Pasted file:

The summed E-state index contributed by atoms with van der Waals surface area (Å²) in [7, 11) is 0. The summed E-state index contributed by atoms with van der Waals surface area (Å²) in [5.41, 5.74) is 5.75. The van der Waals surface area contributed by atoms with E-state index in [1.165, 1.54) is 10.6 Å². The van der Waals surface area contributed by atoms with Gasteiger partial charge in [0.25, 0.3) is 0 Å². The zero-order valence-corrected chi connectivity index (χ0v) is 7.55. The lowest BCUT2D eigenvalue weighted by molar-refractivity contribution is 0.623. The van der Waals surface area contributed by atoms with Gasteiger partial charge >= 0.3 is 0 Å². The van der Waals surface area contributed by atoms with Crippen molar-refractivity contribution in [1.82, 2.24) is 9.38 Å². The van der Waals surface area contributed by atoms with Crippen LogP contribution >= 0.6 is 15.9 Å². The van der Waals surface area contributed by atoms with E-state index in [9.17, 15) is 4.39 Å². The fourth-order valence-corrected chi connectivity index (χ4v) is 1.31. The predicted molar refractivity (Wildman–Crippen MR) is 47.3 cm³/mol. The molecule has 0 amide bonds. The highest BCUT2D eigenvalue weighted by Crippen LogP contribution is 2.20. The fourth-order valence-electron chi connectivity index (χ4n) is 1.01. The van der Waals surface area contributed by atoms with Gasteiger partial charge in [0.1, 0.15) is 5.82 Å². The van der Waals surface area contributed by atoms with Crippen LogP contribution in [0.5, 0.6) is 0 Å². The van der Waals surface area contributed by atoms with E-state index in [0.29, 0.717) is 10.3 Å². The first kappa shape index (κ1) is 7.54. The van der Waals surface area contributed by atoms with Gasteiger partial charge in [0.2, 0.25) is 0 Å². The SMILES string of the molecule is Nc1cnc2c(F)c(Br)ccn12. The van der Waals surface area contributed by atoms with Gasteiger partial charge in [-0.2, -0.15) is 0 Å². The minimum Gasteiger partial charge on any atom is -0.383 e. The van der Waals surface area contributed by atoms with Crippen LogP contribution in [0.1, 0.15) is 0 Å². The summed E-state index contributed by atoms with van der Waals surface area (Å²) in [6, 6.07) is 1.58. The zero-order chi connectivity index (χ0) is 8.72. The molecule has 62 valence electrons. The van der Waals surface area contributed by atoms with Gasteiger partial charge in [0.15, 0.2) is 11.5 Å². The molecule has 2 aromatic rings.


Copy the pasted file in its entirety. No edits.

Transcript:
The summed E-state index contributed by atoms with van der Waals surface area (Å²) in [7, 11) is 0. The summed E-state index contributed by atoms with van der Waals surface area (Å²) in [5.41, 5.74) is 5.75. The van der Waals surface area contributed by atoms with E-state index in [1.165, 1.54) is 10.6 Å². The van der Waals surface area contributed by atoms with Gasteiger partial charge in [0.25, 0.3) is 0 Å². The zero-order valence-corrected chi connectivity index (χ0v) is 7.55. The lowest BCUT2D eigenvalue weighted by molar-refractivity contribution is 0.623. The van der Waals surface area contributed by atoms with Gasteiger partial charge >= 0.3 is 0 Å². The van der Waals surface area contributed by atoms with Crippen molar-refractivity contribution in [1.82, 2.24) is 9.38 Å². The van der Waals surface area contributed by atoms with Crippen LogP contribution >= 0.6 is 15.9 Å². The van der Waals surface area contributed by atoms with E-state index in [9.17, 15) is 4.39 Å². The fourth-order valence-corrected chi connectivity index (χ4v) is 1.31. The predicted molar refractivity (Wildman–Crippen MR) is 47.3 cm³/mol. The molecule has 0 amide bonds. The highest BCUT2D eigenvalue weighted by Crippen LogP contribution is 2.20. The fourth-order valence-electron chi connectivity index (χ4n) is 1.01. The van der Waals surface area contributed by atoms with Gasteiger partial charge in [0.1, 0.15) is 5.82 Å². The van der Waals surface area contributed by atoms with Crippen LogP contribution in [0.5, 0.6) is 0 Å². The van der Waals surface area contributed by atoms with E-state index in [0.29, 0.717) is 10.3 Å². The first kappa shape index (κ1) is 7.54. The van der Waals surface area contributed by atoms with Gasteiger partial charge in [0.2, 0.25) is 0 Å². The SMILES string of the molecule is Nc1cnc2c(F)c(Br)ccn12. The van der Waals surface area contributed by atoms with Gasteiger partial charge in [-0.2, -0.15) is 0 Å². The minimum Gasteiger partial charge on any atom is -0.383 e. The van der Waals surface area contributed by atoms with Crippen LogP contribution in [0.1, 0.15) is 0 Å². The summed E-state index contributed by atoms with van der Waals surface area (Å²) in [6, 6.07) is 1.58. The zero-order chi connectivity index (χ0) is 8.72. The molecule has 62 valence electrons. The van der Waals surface area contributed by atoms with Gasteiger partial charge in [0.15, 0.2) is 11.5 Å². The molecule has 2 aromatic rings.